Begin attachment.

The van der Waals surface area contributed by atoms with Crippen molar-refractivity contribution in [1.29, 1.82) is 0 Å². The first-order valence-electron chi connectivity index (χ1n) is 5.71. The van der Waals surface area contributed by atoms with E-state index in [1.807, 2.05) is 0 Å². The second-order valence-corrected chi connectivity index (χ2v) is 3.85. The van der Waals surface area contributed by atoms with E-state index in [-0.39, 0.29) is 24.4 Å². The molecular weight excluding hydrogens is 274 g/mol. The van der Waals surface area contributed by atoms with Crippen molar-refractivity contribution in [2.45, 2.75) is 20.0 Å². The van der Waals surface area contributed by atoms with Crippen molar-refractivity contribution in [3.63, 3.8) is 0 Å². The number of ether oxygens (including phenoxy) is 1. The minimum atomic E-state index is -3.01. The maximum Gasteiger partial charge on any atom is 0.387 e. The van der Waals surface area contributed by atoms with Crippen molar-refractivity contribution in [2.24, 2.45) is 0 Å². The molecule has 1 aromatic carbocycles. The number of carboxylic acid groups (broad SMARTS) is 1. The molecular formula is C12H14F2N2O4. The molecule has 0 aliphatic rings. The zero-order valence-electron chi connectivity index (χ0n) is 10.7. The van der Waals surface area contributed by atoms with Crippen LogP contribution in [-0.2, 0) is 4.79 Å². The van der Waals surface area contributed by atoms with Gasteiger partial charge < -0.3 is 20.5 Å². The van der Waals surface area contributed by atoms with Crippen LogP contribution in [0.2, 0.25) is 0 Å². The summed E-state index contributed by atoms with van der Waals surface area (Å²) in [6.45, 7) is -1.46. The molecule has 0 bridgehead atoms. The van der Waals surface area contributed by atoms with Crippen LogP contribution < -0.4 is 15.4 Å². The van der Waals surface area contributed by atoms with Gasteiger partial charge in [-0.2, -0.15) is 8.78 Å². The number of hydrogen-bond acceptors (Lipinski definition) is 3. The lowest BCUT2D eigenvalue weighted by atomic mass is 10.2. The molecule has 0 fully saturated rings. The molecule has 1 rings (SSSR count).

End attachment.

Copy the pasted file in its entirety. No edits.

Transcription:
The van der Waals surface area contributed by atoms with Crippen molar-refractivity contribution in [1.29, 1.82) is 0 Å². The first-order valence-electron chi connectivity index (χ1n) is 5.71. The van der Waals surface area contributed by atoms with E-state index in [1.807, 2.05) is 0 Å². The second-order valence-corrected chi connectivity index (χ2v) is 3.85. The van der Waals surface area contributed by atoms with E-state index in [-0.39, 0.29) is 24.4 Å². The molecular weight excluding hydrogens is 274 g/mol. The van der Waals surface area contributed by atoms with Crippen molar-refractivity contribution in [2.45, 2.75) is 20.0 Å². The van der Waals surface area contributed by atoms with Crippen molar-refractivity contribution in [3.63, 3.8) is 0 Å². The number of ether oxygens (including phenoxy) is 1. The minimum atomic E-state index is -3.01. The maximum Gasteiger partial charge on any atom is 0.387 e. The van der Waals surface area contributed by atoms with Crippen molar-refractivity contribution in [2.24, 2.45) is 0 Å². The molecule has 1 aromatic carbocycles. The number of carboxylic acid groups (broad SMARTS) is 1. The molecular formula is C12H14F2N2O4. The molecule has 0 aliphatic rings. The zero-order valence-electron chi connectivity index (χ0n) is 10.7. The van der Waals surface area contributed by atoms with Crippen LogP contribution in [-0.2, 0) is 4.79 Å². The van der Waals surface area contributed by atoms with Gasteiger partial charge < -0.3 is 20.5 Å². The van der Waals surface area contributed by atoms with Crippen LogP contribution in [0.2, 0.25) is 0 Å². The summed E-state index contributed by atoms with van der Waals surface area (Å²) in [6.45, 7) is -1.46. The molecule has 0 bridgehead atoms. The van der Waals surface area contributed by atoms with Crippen LogP contribution < -0.4 is 15.4 Å². The van der Waals surface area contributed by atoms with Gasteiger partial charge in [-0.2, -0.15) is 8.78 Å². The number of hydrogen-bond acceptors (Lipinski definition) is 3. The lowest BCUT2D eigenvalue weighted by atomic mass is 10.2. The molecule has 0 fully saturated rings. The molecule has 1 rings (SSSR count).